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Fever Sutra

The jwara was a much feared thing even in ancient India, and an able king made it his business to keep it in check with all the science and statesmanship at his disposal
Plastic surgery being conducted by Dhanwantari

Bitan Sikdar   |     |   Published 23.08.20, 12:31 AM

They chanted to keep the jwara at bay — Nah samvidvan pari vrimddhi takmana. Meaning, O fever, listen to our prayers and spare us! The sages and their chant belong to the Atharva Veda, the ancient treatise on everyday living most likely composed between 1000 BC and 900 BC.

According to Indologist Sucheta Bandyopadhyay, there are references to what we have lately learnt to recognise and fear as the pandemic in more than one ancient Indian text. Bandyopadhyay has been working as an Indological researcher at Calcutta’s Netaji Institute for Asian Studies for the past 10 years. She is also a student of Sanskrit scholar and Indologist Nrisinha Prasad Bhaduri.

Of course, what is called takmana in the Atharva Veda, reappears as jwara in the Mahabharata and the Puranas, and as mari, mahamari and maraka in later texts such as Kamandakiya Nitisara, Markandeya Purana and Brahma Purana.

These could mean a variety of ailments from malaria to typhoid to tuberculosis or sometimes just a fever. Says Bandyopadhyay, “But jwara is cited as the most feared disease of all.”

Why such fear of the simple fever? Because an infectious fever caused by unknown reasons was regarded as a potential epidemic, she proffers and proceeds to recount a story from the Shanti Parva of the Mahabharata. Here, Shiva destroys the yajna of Prajapati Daksha, and his anger and sweat give birth to a man who is radiant like the fire god while possessed of the power to destroy all like Shiva himself.
This newborn is named Jwara.

In the Vayu Purana and Skanda Purana, jwara is used in this sense, as a mythical persona. In the words of Vyasa, jwara other than fever connotes destruction or death. So, erosion of rocks is described as the fever of the mountain, alkaline soil is believed to be fever of agricultural land — parvatanam shilajatu/usharam prithivitale. In the Garuda Purana, jwara is equated to the king of diseases, similar to the lord of death — jwaro rogapatih papma mrityurajo ashanantaka. This particular Purana also contains the notion of quarantine; it talks of a period of seven, nine, 11 or 14 days that is crucial for anyone suffering from jwara — dwiguna saptami ya cha navamyekadashi tatha.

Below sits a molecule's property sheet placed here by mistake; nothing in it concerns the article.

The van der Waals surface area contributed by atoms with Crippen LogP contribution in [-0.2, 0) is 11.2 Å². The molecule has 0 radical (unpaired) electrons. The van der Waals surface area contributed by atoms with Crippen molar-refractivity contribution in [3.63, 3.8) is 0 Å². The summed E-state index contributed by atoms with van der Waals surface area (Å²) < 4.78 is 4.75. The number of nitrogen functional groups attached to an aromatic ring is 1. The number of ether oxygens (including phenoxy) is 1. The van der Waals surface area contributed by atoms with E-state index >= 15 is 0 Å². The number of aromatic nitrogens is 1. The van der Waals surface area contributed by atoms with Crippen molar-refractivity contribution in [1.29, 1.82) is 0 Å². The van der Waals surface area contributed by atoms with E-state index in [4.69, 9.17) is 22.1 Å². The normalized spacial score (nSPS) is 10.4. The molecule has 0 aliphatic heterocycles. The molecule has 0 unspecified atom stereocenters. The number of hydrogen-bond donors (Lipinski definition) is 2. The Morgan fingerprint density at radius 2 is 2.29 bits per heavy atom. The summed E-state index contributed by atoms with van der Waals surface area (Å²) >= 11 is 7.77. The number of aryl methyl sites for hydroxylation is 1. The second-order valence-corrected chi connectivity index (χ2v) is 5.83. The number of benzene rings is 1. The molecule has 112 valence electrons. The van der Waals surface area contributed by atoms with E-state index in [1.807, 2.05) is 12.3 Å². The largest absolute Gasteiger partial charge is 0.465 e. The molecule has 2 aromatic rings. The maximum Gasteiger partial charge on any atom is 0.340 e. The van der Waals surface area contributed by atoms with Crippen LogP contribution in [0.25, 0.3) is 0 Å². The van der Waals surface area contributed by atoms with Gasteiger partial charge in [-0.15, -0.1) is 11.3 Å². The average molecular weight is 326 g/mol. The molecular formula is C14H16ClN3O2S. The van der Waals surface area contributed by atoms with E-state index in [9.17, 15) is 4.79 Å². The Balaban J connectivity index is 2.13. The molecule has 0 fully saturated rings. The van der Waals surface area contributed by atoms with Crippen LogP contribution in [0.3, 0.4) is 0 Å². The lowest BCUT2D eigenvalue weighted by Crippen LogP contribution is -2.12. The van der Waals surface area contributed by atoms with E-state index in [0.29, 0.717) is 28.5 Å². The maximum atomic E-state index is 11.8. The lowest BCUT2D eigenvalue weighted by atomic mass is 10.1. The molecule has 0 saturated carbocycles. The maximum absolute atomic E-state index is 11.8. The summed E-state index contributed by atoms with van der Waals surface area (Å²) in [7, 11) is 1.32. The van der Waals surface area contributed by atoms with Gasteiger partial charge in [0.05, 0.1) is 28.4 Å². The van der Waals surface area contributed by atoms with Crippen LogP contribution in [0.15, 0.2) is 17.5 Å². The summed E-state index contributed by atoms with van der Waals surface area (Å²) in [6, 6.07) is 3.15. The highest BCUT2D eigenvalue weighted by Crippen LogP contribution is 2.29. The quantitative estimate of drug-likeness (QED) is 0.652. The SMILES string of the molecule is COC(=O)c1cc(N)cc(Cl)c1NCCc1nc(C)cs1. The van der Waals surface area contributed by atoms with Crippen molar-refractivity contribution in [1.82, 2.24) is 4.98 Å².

The Garuda Purana, while analysing various types and symptoms of fever, says it is mainly caused by santapa atmapacharaja or unhygienic habits. Jwarah kalam dirghmapyatra bartate/krishanam byadhiyuktanam mithyaharadisevinam, directs this ancient treatise. Meaning — a good and healthy diet as prescribed by the physician is necessary to fight the jwara and a poor diet can be the cause of slow recovery.

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The ancient texts, by and large regard epidemics as daiva or destiny. At times, it is also explained as karmaphala, or the fruit of misdeed, of a tyrant king. Akaryam Nahushakarshilapsyam stvatkrite vyatham/Shatanchaikancha roganam sarvabhuteshvapatayan read these lines from the Mahabharata. Translation, the sins of King Nahusha gave birth to a hundred and one diseases.

Nahusha is an example of a good king gone rogue. He misused his divine powers, tortured his people and the wise men of his kingdom, abused the women and neglected the children. Difficult to say if this is epidemiology or morality, but the ancient texts would have us believe that the virtuous kings — Dasharatha, Rama, Prithu, Mandhata — had no fear of the fever-inducing virus.

In one chapter of Arthashastra, Chanakya discusses how to deal with an epidemic. In the same chapter, he discusses the tackling of famines, floods and other disasters. “Apart from the spiritual activities, according to Chanakya, it is the duty of a king or the government to take care of the poor citizens and help them by supplying food and other necessary things at the time of epidemic,” says Bandyopadhyay.

The medical aspect of jwara is dealt with in the Charaka and Sushruta samhitas. Charaka, who was a renowned physician, used the word janapadadhwamsa as synonym for epidemic.

It is he who recommends both medication and the panchkarma or the five-fold purification for patients. The panchkarma, which literally means five things to do, involve vamana (induced vomiting), virechana (purgation), kashaya vasti and sneha vasti (two kinds of medicated enemas) and nasya (nasal medication). This therapy for 14 to 28 days with proper medicines and a healthy diet can cure any kind of jwara, according to Charaka.

Says Bandyopadhyay, “Charaka Samhita has a chapter on epidemics written in prose wherein causes of epidemics and the recommended line of treatment are discussed. It says unsalutary wind — vata evamvidha anarogyakara — such as unseasonal, extremely hot or cold, violently blowing, excessively humid or dry wind can cause epidemics. Even air pollution is a cause. Polluted water (udakam tu khalu ityartha vikritagandha-varna-rasa-sparsha), unnatural changes in season, and a dirty and polluted country (desham punah prakritivikritavarna-gandha-rasa-sparsha), and unhygienic lifestyles lead to epidemic.”

As the world keeps on searching for medicines and vaccines to rid itself of the deadly virus, Charaka’s advice appears relevant. The ancient physician said throughout the year, doctors should keep on searching and examining medicinal herbs and their effects on the human body, so those could be utilised during such medical exigencies.

Mind you, there’s no reference to drinking cow urine.



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